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Thursday, 29 March 2012


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Great interview.

Great interview - thanks for posting this. I'm off now to ask the Leica people if I can "try out" one of their point and shoots... sigh. If only.

Once again, thank you Mike and John (and David!) for bringing us this interview.


I really enjoyed reading this article and found it very interesting and inspiring. I read both parts. David Burnett's photography is absolutely beautiful. This interview seemed to be really honest and I appreciate that. Thank you.

I've read versions of that last paragraph of David's in many forms and it never loses its truth. Loved the interview and David's work.

My favorite piece of advice here is "Do not settle for that first image. Craft it, work it, and make something more out of it."

I don't do this enough. In this age of digital, there's no excuse for not shooting, and then re-shooting it better, and doing that again and again.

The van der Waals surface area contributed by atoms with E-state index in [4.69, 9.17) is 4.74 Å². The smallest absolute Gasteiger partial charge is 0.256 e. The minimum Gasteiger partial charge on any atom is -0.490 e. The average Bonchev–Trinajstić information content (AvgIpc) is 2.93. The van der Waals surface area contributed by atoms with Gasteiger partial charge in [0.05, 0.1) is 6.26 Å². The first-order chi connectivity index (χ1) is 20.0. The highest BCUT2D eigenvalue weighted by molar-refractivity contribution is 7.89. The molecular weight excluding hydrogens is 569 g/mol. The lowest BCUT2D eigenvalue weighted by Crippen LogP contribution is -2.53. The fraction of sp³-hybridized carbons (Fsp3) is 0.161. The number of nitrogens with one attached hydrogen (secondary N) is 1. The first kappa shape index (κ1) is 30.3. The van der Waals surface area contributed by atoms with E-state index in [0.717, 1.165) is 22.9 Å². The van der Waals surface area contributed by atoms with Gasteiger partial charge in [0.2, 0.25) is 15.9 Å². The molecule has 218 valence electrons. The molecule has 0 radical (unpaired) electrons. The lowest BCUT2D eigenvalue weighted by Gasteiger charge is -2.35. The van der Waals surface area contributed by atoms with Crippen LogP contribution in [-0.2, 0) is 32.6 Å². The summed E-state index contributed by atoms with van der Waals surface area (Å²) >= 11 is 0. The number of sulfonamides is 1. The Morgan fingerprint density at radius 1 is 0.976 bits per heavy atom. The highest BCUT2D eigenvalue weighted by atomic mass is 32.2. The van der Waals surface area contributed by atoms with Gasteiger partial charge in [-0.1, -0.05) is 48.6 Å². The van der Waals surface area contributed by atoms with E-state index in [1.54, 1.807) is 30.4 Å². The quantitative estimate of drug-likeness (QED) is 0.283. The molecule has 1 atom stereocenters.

You know, I haven't yet taken the time to see David's photography, but almost feel I don't need to. What comes through is an enormously capable and insightful man and a thorough professional. Thanks Mike for introducing him to your audience.

This was a great interview. While I really enjoyed the answers, I was also struck by the very high quality level of the questions which opened out the way for the excellent responses. Applause for both people involved!
Best wishes

Reading David's (beautiful) long-winded answers reminded me of the fact that David (with his wife Iris Burnett) in fact has a blog, We're just sayin'
lots more to read there!

I like his comments about shooting your family, and how they might get tired of it. Been shooting my family for years, and they'll gripe on occasion about how I'm always pointing a camera at them. But then they'll admit admit they like my photos better than all the posed "happy snap" shots from before I started making them my subjects.

What a great shot of Bob Marley. I had the great fortune of seeing him in concert at music inn in lenox ma way back in 1978.
I would love to hear the story behind this photograph. Who is he looking at, what is he smiling about?

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